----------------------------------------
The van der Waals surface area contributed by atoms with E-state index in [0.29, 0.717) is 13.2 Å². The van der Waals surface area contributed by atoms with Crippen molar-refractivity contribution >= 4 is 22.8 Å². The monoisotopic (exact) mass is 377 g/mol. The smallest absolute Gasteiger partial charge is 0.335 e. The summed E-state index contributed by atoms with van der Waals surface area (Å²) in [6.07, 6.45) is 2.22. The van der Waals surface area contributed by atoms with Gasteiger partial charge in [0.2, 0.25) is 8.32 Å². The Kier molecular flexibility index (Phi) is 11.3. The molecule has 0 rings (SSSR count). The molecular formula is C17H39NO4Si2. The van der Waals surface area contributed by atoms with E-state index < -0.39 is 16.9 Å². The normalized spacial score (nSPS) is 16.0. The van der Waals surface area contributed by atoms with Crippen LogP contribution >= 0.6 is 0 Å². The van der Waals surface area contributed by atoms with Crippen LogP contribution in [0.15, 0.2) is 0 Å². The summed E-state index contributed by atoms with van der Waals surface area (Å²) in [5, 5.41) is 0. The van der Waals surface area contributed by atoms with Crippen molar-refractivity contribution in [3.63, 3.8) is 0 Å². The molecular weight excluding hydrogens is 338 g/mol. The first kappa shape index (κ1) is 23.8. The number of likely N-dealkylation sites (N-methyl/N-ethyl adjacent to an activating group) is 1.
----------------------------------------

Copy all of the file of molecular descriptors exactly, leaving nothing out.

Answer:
The van der Waals surface area contributed by atoms with E-state index in [0.29, 0.717) is 13.2 Å². The van der Waals surface area contributed by atoms with Crippen molar-refractivity contribution >= 4 is 22.8 Å². The monoisotopic (exact) mass is 377 g/mol. The smallest absolute Gasteiger partial charge is 0.335 e. The summed E-state index contributed by atoms with van der Waals surface area (Å²) in [6.07, 6.45) is 2.22. The van der Waals surface area contributed by atoms with Gasteiger partial charge in [0.2, 0.25) is 8.32 Å². The Kier molecular flexibility index (Phi) is 11.3. The molecule has 0 rings (SSSR count). The molecular formula is C17H39NO4Si2. The van der Waals surface area contributed by atoms with E-state index < -0.39 is 16.9 Å². The normalized spacial score (nSPS) is 16.0. The van der Waals surface area contributed by atoms with Crippen LogP contribution >= 0.6 is 0 Å². The van der Waals surface area contributed by atoms with Crippen LogP contribution in [0.15, 0.2) is 0 Å². The summed E-state index contributed by atoms with van der Waals surface area (Å²) in [5, 5.41) is 0. The van der Waals surface area contributed by atoms with Crippen molar-refractivity contribution in [3.63, 3.8) is 0 Å². The molecular weight excluding hydrogens is 338 g/mol. The first kappa shape index (κ1) is 23.8. The number of likely N-dealkylation sites (N-methyl/N-ethyl adjacent to an activating group) is 1.